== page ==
Pressure controls, commonly known as pressure reduction valves, hold output pressure constant in compressed-air systems until input pressures or output flow changes.

Throughout compressed-air systems, pressures are kept constant input pressure, commonly known as pressure reducing valves, irrespective of input pressure or outflow variations. Regulators are an integral loading, sensing, actuating and control elements in a special class of valves. They can be commonly categorized as general purpose, special purpose or precision, available in many Festo Frl Unit configurations.

The general purpose or utility regulators are flow and control equipment meeting the requirements in most industrial compressed air applications. This Festo Pressure Regulator offers a long service life at competitive prices and relatively easy maintenance. Precision regulators are for use where near tolerances are necessary to monitor the controlled pressure. These regulators are used when the results of a test depend on accurate pressure control. These regulators are used.

A special configuration or material for use with non-air compressed fluids is usually provided to different regulators. Depending on the intended implementation and performance criteria, regulatory structure can vary from easy to complex.

Both designs are based on the operation theory and loading, actuating and regulating components. Some regulators regulate the downstream pressure using simple wire coil springs. Different springs are used to allow secondary pressure to be controlled within certain areas. In the middle, one third of the rated outlet pressure range should ideally be the required pressure. The spring loses sensitivity on the bottom of the pressure range; on the high end, its maximum capacity is approached by the spring.

In order to feel downstream pressure, controls may use the piston or diaphragm. Usually Diaphragms are more responsive and respond more rapidly to pressure changes. You should use it if sensitive pressure settings (less than 0.04 psi) are required. On the other hand, pistons are usually more durable and provide a powerful sensing zone in one specific size unit. The functional difference between accuracy and generic regulators is the degree to which the output pressure is controlled accurately. The precision of the output pressure is determined by the drop due to flow changes.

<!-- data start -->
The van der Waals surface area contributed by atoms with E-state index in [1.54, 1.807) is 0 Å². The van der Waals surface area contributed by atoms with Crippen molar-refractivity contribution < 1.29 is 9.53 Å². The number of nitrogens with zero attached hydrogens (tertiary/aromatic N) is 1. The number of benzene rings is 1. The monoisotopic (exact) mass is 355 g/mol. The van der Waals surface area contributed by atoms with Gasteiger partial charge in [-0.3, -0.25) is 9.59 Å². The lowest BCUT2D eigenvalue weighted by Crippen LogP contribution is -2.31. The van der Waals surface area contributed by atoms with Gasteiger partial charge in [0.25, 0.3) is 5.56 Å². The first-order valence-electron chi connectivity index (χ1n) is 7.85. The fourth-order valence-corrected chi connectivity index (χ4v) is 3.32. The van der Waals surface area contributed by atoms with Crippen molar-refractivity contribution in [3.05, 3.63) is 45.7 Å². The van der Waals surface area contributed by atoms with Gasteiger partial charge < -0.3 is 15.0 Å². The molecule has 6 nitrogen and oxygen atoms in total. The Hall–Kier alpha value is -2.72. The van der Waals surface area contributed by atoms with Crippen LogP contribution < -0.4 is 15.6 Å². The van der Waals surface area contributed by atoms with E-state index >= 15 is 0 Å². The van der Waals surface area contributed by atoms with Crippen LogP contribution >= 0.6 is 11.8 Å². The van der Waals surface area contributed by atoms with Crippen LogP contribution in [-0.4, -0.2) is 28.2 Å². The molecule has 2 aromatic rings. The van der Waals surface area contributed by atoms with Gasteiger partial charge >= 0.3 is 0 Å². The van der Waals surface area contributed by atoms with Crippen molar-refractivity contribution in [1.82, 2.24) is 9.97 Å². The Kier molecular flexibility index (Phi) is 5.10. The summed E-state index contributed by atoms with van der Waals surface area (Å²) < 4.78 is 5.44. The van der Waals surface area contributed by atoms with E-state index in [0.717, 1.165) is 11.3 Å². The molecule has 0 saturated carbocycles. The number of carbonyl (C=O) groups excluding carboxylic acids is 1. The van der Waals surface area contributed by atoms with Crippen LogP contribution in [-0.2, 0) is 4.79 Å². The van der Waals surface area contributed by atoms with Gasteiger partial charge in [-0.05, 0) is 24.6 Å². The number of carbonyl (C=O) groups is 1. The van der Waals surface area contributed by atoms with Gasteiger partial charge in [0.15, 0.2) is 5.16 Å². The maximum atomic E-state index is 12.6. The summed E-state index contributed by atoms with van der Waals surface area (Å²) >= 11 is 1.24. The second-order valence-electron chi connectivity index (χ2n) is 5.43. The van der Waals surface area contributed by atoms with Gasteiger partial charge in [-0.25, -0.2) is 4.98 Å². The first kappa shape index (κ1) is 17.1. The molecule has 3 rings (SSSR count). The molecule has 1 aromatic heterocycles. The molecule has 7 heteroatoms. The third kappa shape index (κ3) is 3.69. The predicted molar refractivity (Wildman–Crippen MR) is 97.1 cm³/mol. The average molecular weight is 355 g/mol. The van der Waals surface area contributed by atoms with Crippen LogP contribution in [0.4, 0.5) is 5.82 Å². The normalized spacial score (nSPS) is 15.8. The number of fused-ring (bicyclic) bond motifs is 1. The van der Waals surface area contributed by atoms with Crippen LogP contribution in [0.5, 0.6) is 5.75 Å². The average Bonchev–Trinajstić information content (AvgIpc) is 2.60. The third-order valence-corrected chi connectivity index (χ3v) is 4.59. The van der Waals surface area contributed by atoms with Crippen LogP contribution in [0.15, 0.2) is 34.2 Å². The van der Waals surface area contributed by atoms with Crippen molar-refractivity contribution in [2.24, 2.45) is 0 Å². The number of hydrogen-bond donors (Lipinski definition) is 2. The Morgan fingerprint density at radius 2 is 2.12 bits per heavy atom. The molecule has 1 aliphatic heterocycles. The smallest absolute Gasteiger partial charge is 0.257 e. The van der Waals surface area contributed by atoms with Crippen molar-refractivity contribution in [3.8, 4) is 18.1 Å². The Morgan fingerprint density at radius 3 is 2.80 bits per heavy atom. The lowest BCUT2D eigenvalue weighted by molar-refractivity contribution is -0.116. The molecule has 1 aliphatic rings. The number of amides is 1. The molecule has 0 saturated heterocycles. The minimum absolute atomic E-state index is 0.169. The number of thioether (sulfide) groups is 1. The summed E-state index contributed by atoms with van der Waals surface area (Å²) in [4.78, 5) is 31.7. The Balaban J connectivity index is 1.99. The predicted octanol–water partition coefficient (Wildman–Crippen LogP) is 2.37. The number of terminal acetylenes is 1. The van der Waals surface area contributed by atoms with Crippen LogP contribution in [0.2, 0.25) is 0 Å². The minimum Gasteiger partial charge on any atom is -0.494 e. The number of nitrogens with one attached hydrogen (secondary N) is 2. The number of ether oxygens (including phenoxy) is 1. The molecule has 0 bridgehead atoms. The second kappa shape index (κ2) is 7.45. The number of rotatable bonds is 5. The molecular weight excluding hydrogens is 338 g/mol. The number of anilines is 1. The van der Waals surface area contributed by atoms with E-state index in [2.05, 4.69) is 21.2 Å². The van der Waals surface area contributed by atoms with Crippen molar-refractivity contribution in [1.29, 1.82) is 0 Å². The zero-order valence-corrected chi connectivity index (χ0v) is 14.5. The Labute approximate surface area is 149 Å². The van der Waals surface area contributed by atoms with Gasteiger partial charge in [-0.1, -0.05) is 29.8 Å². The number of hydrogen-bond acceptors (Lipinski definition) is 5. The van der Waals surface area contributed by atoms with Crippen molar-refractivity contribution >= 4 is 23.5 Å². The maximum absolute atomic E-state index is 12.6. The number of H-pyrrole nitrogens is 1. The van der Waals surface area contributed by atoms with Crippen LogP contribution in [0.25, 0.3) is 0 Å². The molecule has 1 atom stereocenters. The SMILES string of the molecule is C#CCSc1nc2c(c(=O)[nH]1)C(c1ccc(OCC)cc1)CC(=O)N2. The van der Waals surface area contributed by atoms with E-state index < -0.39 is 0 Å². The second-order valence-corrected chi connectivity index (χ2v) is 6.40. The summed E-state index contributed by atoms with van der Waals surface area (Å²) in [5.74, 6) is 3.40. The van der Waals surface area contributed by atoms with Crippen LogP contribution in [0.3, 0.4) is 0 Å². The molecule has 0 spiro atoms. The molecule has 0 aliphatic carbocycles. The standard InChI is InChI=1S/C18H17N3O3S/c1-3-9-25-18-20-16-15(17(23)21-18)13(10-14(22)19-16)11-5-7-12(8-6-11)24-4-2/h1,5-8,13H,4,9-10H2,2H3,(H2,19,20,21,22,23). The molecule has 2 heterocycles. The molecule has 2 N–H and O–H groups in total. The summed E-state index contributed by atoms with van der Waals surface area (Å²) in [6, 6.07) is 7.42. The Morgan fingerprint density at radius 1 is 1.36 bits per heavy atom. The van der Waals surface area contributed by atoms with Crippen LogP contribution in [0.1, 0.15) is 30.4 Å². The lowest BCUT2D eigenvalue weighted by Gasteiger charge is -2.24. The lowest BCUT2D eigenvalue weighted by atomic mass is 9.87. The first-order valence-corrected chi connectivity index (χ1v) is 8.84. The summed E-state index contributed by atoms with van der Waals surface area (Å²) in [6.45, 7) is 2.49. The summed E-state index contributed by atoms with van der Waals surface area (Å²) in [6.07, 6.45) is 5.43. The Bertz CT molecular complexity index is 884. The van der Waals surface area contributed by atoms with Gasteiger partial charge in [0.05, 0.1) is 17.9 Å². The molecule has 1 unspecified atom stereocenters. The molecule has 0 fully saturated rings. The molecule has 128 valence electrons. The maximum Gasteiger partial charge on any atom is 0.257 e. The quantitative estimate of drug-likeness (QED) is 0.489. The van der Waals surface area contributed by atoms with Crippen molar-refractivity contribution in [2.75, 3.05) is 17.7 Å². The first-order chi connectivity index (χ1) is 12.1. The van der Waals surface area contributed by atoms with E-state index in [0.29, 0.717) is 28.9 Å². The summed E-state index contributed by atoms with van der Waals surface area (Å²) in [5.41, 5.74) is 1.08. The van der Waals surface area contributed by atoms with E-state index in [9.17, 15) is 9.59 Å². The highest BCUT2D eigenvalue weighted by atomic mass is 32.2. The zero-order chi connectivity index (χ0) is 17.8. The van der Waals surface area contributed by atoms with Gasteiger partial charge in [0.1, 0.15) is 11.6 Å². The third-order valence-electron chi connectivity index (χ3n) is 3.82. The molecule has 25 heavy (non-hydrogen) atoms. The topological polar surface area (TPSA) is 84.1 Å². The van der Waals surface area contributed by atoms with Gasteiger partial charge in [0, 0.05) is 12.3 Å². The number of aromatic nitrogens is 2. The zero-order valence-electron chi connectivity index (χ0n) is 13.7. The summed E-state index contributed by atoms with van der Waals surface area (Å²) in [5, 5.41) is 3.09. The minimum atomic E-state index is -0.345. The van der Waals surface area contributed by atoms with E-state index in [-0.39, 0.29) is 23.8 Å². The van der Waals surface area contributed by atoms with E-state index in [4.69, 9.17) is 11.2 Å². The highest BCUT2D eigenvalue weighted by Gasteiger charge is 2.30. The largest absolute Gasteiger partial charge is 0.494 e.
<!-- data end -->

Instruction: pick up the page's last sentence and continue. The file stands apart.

When the valve first opens, the pressure drop is most pronounced. The factors contributing to the decrease are: spring comprehensive load adjustment, efficient diaphragm displacement area shift and imbalance of the valve surface forces. The varying supply pressure sum is referred to as a regulatory factor, and the diaphragm / valve area ratios as well as the valve imbalance are calculated.

The main factors to consider when choosing a pressure regulator are:

Normal line pressure.

Minimum and maximum regulated pressure: regulators can have a wide range of fittings to meet the requirements, and they may need a specific spring or accessory. In the intermediate third of the regulator spectrum, minimum and maximum pressure also must be given.

Maximum flow required at regulated pressure.

Piping size: not all control systems can be used in all piping sizes; notice the need for adapters. Pipe size should also be compatible with the needs for flow.

Regulator frequency of adjustment: several different methods of adjustment are possible. Consider the location, procedure, method of adjustment, and user when selecting a regulator.

Pressure accuracy degree required.

Included are adapters or options for panel mounting.

Conditions that may be incompatible with products used in a device, environmental or fluid.

Special characteristics such as high relief or central.

The effect of a malfunction or failure of the regulator: a damper or valve for the safety of staff or equipment may be required.